Download pdf If you are interested in reading more on the current situation, and which regions lead the development of microalgae, then download the pdf., Today Asia leads the biomedical and cosmetically side, and Europe the Spirulina. Even though the algae market has been established for well over 15 years, it still needs strong manufacturers. With the current global CO2 situation, there’s an upcoming market and advanced materials is most likely the next phase for microalgae.

CO2 to Bioplastics: Beneficial Re-use of Carbon Emissions from Coal-fired Power Plants using Microalgae

Published July 23, 2020

Algistor’s partner is a power plant that runs on multiple feedstocks which is a challenge. A successful large-scale pilot at a coal plant in KY reduces the risk for Algistor since the coal in a coal plant is not a stable feedstock and a lot of the technical challenges that this project faced are the same as Algistor’s.

Bioplastic compounding and material characterization was performed using three feed stocks: whole biomass, lipid-extracted biomass and the proteinaceous residue from full fractionation. Blends were prepared using PLA (polylactic acid)-PBS (polybutylene succinate), PBAT (polybutylene adipate terephthalate) and Nylon resins. In general, the whole and lipid-extracted biomass gave similar results: Nylon fiber and PLA-PBS products showed suitable properties for commercial use, although they did not show significant improvements compared to the neat polymer. Notably, a significant increase in extension at machine peak load was found for 9 fractionated biomass-PBAT tensile bars before breaking in comparison with neat PBAT. This suggests that such a blend could be promising for film applications.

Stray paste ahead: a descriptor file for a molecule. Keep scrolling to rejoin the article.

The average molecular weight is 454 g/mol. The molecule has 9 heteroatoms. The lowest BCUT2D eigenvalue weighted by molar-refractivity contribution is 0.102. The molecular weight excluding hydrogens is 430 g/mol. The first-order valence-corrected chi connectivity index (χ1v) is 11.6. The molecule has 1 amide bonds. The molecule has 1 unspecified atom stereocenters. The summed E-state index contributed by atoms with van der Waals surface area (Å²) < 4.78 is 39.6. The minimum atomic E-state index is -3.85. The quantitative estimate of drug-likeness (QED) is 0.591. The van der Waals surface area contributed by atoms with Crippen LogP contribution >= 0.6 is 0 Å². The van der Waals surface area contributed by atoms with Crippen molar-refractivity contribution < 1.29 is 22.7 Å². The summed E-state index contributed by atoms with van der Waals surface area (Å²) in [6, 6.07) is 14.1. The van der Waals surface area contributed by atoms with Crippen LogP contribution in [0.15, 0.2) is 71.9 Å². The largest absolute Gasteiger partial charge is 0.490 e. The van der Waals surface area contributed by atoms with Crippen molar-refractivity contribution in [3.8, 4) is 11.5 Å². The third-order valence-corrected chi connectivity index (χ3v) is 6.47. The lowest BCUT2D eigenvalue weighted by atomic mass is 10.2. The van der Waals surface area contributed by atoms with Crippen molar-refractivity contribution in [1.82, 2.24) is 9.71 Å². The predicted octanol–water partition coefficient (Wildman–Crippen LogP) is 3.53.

A sustainability assessment of a putative biorefinery system was conducted, including techno-economic and life cycle impact assessments, which were based on a foundational modular engineering system model. The model included sub-process modules developed and validated with experimental and literature data. The model encompassed a system boundary of algae biomass growth through biomass conversion to the sale of products, namely BPFS and fuels (where applicable). Nine different production scenarios were considered, comprising combinations of the three different biomass growth architectures (ORP, PBR, and dual PBR-ORP systems) coupled with three different algae biomass processing pathways (drying only, lipid extraction, and fractionation). The performance of the facility was validated based on experimental systems with modeling work focusing on mass and energy balances of all required sub-processes in the production pathway. Results show that the minimum selling price of the BPFS is within the realm of economic competition with prices as low as $970 USD tonne-1. Additionally, life cycle impact assessment results indicate drastic improvements in the performance of the produced BPFS, with reductions in greenhouse gas emissions ranging between 67 and 116% compared to petroleum-based plastic feedstock. These results indicate that an algae biorefinery focused on BPFS production has the potential to operate both economically and sustainably.